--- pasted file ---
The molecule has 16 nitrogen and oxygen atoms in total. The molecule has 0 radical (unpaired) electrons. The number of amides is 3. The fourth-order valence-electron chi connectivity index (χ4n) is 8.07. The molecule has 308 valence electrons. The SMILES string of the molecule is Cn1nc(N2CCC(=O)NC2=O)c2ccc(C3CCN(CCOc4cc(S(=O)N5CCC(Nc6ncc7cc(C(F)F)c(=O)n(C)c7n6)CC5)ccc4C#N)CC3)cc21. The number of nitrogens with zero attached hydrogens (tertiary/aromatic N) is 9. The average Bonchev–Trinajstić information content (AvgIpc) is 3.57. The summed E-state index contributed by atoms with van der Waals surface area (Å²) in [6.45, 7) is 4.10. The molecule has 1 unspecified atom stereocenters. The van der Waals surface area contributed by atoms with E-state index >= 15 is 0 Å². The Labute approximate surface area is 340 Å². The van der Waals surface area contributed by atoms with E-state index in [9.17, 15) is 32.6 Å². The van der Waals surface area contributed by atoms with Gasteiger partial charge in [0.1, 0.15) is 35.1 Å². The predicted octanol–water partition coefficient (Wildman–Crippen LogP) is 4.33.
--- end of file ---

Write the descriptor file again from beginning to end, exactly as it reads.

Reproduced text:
The molecule has 16 nitrogen and oxygen atoms in total. The molecule has 0 radical (unpaired) electrons. The number of amides is 3. The fourth-order valence-electron chi connectivity index (χ4n) is 8.07. The molecule has 308 valence electrons. The SMILES string of the molecule is Cn1nc(N2CCC(=O)NC2=O)c2ccc(C3CCN(CCOc4cc(S(=O)N5CCC(Nc6ncc7cc(C(F)F)c(=O)n(C)c7n6)CC5)ccc4C#N)CC3)cc21. The number of nitrogens with zero attached hydrogens (tertiary/aromatic N) is 9. The average Bonchev–Trinajstić information content (AvgIpc) is 3.57. The summed E-state index contributed by atoms with van der Waals surface area (Å²) in [6.45, 7) is 4.10. The molecule has 1 unspecified atom stereocenters. The van der Waals surface area contributed by atoms with E-state index >= 15 is 0 Å². The Labute approximate surface area is 340 Å². The van der Waals surface area contributed by atoms with E-state index in [9.17, 15) is 32.6 Å². The van der Waals surface area contributed by atoms with Gasteiger partial charge in [0.1, 0.15) is 35.1 Å². The predicted octanol–water partition coefficient (Wildman–Crippen LogP) is 4.33.